Look at the assumptions you baked into your original plan. Did the city follow through on opening that new park across from your location? Were insurance rates what you expected? How many hours of accounting or web design help did you really need? Are your online inquiries out_stripping your face_to_face sales? Or vice versa? Sometimes no matter how much you research, plan, or test, things don't go as expected in a business. This isn't necessarily a herald of failure or a sign that you're not cut out for entrepreneurship. Life and the marketplace are both unpredictable, and plans need to be fluid and responsive. The "One Pressing Issue Plan" is simply a reflection of a normal evaluation process.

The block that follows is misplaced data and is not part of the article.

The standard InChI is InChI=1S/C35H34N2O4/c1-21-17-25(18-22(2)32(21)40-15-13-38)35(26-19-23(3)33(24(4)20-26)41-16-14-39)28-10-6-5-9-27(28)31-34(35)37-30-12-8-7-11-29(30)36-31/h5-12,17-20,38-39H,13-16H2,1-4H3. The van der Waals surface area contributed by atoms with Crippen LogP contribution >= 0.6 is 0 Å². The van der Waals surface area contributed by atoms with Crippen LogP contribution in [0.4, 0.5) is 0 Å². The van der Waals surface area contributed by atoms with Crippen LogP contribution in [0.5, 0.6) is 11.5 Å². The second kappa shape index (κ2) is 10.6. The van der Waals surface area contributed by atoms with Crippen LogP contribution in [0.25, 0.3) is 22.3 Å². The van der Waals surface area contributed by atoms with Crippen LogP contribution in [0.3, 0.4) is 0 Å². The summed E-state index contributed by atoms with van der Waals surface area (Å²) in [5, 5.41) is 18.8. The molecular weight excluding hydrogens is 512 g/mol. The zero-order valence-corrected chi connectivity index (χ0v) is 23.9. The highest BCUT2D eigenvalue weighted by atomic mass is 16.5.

"Plans are useless; planning is indispensable," according to Dwight D. Eisenhower, then Commander of the Allied Forces in Europe during WWII. Now, you may be in total agreement with the first part of that statement, but you are really not convinced of the truth of the second part.